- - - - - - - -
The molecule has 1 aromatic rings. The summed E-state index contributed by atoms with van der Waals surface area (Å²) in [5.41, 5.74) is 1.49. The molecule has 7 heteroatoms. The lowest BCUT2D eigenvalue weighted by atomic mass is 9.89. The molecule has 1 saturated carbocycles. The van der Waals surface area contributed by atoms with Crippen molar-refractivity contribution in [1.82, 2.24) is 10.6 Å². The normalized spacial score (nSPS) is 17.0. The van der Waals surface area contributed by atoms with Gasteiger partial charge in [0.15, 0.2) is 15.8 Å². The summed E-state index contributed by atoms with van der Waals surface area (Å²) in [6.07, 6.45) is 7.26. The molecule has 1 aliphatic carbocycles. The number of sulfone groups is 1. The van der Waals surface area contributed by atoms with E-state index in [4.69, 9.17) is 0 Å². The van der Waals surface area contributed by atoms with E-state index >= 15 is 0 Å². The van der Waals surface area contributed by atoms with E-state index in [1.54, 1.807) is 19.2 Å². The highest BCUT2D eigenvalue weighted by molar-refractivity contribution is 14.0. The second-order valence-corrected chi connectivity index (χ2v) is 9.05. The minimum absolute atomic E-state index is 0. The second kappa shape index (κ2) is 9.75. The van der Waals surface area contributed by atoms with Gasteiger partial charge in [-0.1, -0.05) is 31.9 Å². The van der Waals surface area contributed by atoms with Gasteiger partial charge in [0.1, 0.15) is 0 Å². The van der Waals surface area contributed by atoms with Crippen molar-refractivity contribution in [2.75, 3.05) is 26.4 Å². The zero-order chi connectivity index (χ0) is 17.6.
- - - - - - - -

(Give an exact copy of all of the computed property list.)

The molecule has 1 aromatic rings. The summed E-state index contributed by atoms with van der Waals surface area (Å²) in [5.41, 5.74) is 1.49. The molecule has 7 heteroatoms. The lowest BCUT2D eigenvalue weighted by atomic mass is 9.89. The molecule has 1 saturated carbocycles. The van der Waals surface area contributed by atoms with Crippen molar-refractivity contribution in [1.82, 2.24) is 10.6 Å². The normalized spacial score (nSPS) is 17.0. The van der Waals surface area contributed by atoms with Gasteiger partial charge in [0.15, 0.2) is 15.8 Å². The summed E-state index contributed by atoms with van der Waals surface area (Å²) in [6.07, 6.45) is 7.26. The molecule has 1 aliphatic carbocycles. The number of sulfone groups is 1. The van der Waals surface area contributed by atoms with E-state index in [4.69, 9.17) is 0 Å². The van der Waals surface area contributed by atoms with E-state index >= 15 is 0 Å². The van der Waals surface area contributed by atoms with E-state index in [1.54, 1.807) is 19.2 Å². The highest BCUT2D eigenvalue weighted by molar-refractivity contribution is 14.0. The second-order valence-corrected chi connectivity index (χ2v) is 9.05. The minimum absolute atomic E-state index is 0. The second kappa shape index (κ2) is 9.75. The van der Waals surface area contributed by atoms with Gasteiger partial charge in [-0.1, -0.05) is 31.9 Å². The van der Waals surface area contributed by atoms with Gasteiger partial charge in [0.1, 0.15) is 0 Å². The van der Waals surface area contributed by atoms with Crippen molar-refractivity contribution in [2.75, 3.05) is 26.4 Å². The zero-order chi connectivity index (χ0) is 17.6.